Organically grown food may be safer – limiting a person’s exposure to chemical fertilizers and pesticides – but it is not really healthier than conventionally grown foods, a U.S. analysis of more than 200 studies has found. The researchers could find no real differences between organic and conventional food in terms of nutritional content. But organic food was 30 percent less likely to contain pesticides. Some of the studies reported that organic milk contained more omega-3 fatty acids, and some reported that organic foods contained more nitrogen, probably because of differences in fertilizer use. Extra nitrogen is unlikely to confer any health benefit, however.

"Are Organic Foods Safer or Healthier Than Conventional Alternatives?: A Systematic Review", Annals of Internal Medicine, September 04, 2012

Metabolic Disorder Linked To Adolescent Brain Impairments

The increase in childhood obesity in the U.S. has led to an increased occurrence of metabolic syndrome (MetS), a precursor of diabetes. A new U.S. study has now uncovered an association between metabolic syndrome and cognitive impairments in adolescents. Researchers compared 49 adolescents with metabolic syndrome to 62 teens without the disorder. They conducted endocrine, MRI and neuropsychological evaluations on the adolescents and found that those classified as having MetS showed significantly lower math and spelling scores, as well as decreased attention span and mental flexibility.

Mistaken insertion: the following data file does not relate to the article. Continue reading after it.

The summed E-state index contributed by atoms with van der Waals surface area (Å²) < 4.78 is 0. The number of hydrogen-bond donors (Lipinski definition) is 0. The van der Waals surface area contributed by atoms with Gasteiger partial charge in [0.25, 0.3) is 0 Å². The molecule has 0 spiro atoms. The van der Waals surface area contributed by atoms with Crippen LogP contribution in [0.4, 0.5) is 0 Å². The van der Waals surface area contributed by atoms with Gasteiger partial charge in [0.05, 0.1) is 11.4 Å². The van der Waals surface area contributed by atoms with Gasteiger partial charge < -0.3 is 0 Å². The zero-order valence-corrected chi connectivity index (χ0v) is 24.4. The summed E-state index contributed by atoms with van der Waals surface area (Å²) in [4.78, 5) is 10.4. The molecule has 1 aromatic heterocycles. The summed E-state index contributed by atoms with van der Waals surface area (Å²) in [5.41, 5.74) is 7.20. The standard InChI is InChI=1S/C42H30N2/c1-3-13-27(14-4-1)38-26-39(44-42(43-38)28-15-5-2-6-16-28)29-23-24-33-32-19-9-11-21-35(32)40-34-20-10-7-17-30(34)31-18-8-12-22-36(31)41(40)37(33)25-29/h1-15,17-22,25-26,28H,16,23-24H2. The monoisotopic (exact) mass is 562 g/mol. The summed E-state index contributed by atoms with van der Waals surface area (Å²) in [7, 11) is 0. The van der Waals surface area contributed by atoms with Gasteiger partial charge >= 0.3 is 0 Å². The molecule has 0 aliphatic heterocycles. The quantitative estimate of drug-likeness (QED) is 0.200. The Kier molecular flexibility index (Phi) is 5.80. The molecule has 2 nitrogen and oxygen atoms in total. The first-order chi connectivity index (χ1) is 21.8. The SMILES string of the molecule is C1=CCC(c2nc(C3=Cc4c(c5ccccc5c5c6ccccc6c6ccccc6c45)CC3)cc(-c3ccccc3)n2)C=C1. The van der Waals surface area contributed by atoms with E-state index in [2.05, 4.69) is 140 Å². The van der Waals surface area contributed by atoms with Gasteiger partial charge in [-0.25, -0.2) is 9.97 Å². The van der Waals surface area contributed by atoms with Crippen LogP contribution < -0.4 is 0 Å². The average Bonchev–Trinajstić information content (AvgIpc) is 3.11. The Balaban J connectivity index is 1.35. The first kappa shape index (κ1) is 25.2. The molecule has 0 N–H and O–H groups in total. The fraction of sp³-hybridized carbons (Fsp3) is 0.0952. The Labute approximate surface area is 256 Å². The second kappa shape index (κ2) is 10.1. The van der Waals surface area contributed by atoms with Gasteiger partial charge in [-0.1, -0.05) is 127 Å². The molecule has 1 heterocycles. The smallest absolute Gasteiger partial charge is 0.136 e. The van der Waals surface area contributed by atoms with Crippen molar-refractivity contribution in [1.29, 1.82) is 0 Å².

"Obesity and Metabolic Syndrome and Functional and Structural Brain Impairments in Adolescence", Pediatrics, September 03, 2012

Vitamin D Supplementation Does Not Lower Cholesterol

Researchers who studied people with vitamin D deficiency taking large doses (50,000 IU) of vitamin D3 for eight weeks found no decrease in cholesterol levels of the participants. Vitamin D therapy did result in decreased parathyroid hormone levels and increased calcium levels, changes that were linked to an increase in low-density lipoprotein (LDL, bad cholesterol). The U.S. researchers recommended longer-term studies on the impact of the changes in LDL cholesterol with vitamin D therapy. They also wondered whether exposure to sunlight, the predominant natural source of vitamin D, would have a different effect than supplements.

"The Short-Term Effects of Vitamin D Repletion on Cholesterol: A Randomized, Placebo-Controlled Trial", Arteriosclerosis, Thrombosis and Vascular Biology, August 31, 2012